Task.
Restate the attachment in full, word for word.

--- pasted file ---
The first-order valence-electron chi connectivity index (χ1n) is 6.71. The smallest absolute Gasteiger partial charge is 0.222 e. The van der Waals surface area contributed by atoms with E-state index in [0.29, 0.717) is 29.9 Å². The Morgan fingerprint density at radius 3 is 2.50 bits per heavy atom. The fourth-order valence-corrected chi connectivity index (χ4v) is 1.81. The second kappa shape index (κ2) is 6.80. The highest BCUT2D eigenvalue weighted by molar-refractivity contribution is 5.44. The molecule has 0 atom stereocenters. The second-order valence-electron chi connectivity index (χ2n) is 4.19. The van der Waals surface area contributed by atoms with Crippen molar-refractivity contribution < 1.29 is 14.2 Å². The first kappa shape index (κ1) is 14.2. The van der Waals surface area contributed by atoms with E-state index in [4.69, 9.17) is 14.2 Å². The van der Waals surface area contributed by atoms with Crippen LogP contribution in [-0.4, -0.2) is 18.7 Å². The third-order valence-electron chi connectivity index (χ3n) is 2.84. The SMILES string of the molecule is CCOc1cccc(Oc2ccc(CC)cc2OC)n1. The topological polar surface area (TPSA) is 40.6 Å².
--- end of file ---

The first-order valence-electron chi connectivity index (χ1n) is 6.71. The smallest absolute Gasteiger partial charge is 0.222 e. The van der Waals surface area contributed by atoms with E-state index in [0.29, 0.717) is 29.9 Å². The Morgan fingerprint density at radius 3 is 2.50 bits per heavy atom. The fourth-order valence-corrected chi connectivity index (χ4v) is 1.81. The second kappa shape index (κ2) is 6.80. The highest BCUT2D eigenvalue weighted by molar-refractivity contribution is 5.44. The molecule has 0 atom stereocenters. The second-order valence-electron chi connectivity index (χ2n) is 4.19. The van der Waals surface area contributed by atoms with Crippen molar-refractivity contribution < 1.29 is 14.2 Å². The first kappa shape index (κ1) is 14.2. The van der Waals surface area contributed by atoms with E-state index in [4.69, 9.17) is 14.2 Å². The van der Waals surface area contributed by atoms with Crippen LogP contribution in [-0.4, -0.2) is 18.7 Å². The third-order valence-electron chi connectivity index (χ3n) is 2.84. The SMILES string of the molecule is CCOc1cccc(Oc2ccc(CC)cc2OC)n1. The topological polar surface area (TPSA) is 40.6 Å².